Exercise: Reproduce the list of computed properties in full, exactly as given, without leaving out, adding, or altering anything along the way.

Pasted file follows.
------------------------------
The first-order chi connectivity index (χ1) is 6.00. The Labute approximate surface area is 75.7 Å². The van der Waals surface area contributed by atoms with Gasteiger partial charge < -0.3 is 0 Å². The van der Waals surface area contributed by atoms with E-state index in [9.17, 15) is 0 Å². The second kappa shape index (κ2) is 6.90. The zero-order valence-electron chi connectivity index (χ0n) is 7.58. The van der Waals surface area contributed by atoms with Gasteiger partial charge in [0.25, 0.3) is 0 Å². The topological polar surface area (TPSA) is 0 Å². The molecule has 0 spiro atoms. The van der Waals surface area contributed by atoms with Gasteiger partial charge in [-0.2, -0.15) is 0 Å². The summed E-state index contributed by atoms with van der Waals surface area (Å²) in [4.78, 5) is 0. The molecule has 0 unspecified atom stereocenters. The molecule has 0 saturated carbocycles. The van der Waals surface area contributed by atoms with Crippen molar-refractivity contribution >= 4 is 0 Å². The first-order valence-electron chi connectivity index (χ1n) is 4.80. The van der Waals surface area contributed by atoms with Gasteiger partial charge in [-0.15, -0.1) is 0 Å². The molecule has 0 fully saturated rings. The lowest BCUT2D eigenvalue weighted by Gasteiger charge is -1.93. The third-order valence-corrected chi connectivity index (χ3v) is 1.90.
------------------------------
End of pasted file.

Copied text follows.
The first-order chi connectivity index (χ1) is 6.00. The Labute approximate surface area is 75.7 Å². The van der Waals surface area contributed by atoms with Gasteiger partial charge < -0.3 is 0 Å². The van der Waals surface area contributed by atoms with E-state index in [9.17, 15) is 0 Å². The second kappa shape index (κ2) is 6.90. The zero-order valence-electron chi connectivity index (χ0n) is 7.58. The van der Waals surface area contributed by atoms with Gasteiger partial charge in [0.25, 0.3) is 0 Å². The topological polar surface area (TPSA) is 0 Å². The molecule has 0 spiro atoms. The van der Waals surface area contributed by atoms with Gasteiger partial charge in [-0.2, -0.15) is 0 Å². The summed E-state index contributed by atoms with van der Waals surface area (Å²) in [4.78, 5) is 0. The molecule has 0 unspecified atom stereocenters. The molecule has 0 saturated carbocycles. The van der Waals surface area contributed by atoms with Crippen molar-refractivity contribution >= 4 is 0 Å². The first-order valence-electron chi connectivity index (χ1n) is 4.80. The van der Waals surface area contributed by atoms with Gasteiger partial charge in [-0.15, -0.1) is 0 Å². The molecule has 0 fully saturated rings. The lowest BCUT2D eigenvalue weighted by Gasteiger charge is -1.93. The third-order valence-corrected chi connectivity index (χ3v) is 1.90.